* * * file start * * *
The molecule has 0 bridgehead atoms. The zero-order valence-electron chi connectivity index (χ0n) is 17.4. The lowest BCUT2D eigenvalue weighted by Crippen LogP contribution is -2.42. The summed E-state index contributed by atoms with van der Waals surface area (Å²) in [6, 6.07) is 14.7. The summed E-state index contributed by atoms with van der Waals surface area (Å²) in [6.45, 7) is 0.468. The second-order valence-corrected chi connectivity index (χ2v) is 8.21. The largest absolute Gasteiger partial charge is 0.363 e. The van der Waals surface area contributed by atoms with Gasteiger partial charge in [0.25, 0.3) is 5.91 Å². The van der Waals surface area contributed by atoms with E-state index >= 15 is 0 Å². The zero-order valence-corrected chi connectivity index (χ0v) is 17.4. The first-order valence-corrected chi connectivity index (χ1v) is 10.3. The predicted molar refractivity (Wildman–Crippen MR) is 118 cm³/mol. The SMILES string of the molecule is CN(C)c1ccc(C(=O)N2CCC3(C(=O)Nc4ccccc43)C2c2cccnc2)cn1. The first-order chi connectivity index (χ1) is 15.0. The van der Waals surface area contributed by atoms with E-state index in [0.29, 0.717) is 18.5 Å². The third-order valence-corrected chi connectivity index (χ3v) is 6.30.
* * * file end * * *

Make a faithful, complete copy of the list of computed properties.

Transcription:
The molecule has 0 bridgehead atoms. The zero-order valence-electron chi connectivity index (χ0n) is 17.4. The lowest BCUT2D eigenvalue weighted by Crippen LogP contribution is -2.42. The summed E-state index contributed by atoms with van der Waals surface area (Å²) in [6, 6.07) is 14.7. The summed E-state index contributed by atoms with van der Waals surface area (Å²) in [6.45, 7) is 0.468. The second-order valence-corrected chi connectivity index (χ2v) is 8.21. The largest absolute Gasteiger partial charge is 0.363 e. The van der Waals surface area contributed by atoms with Gasteiger partial charge in [0.25, 0.3) is 5.91 Å². The van der Waals surface area contributed by atoms with E-state index >= 15 is 0 Å². The zero-order valence-corrected chi connectivity index (χ0v) is 17.4. The first-order valence-corrected chi connectivity index (χ1v) is 10.3. The predicted molar refractivity (Wildman–Crippen MR) is 118 cm³/mol. The SMILES string of the molecule is CN(C)c1ccc(C(=O)N2CCC3(C(=O)Nc4ccccc43)C2c2cccnc2)cn1. The first-order chi connectivity index (χ1) is 15.0. The van der Waals surface area contributed by atoms with E-state index in [0.29, 0.717) is 18.5 Å². The third-order valence-corrected chi connectivity index (χ3v) is 6.30.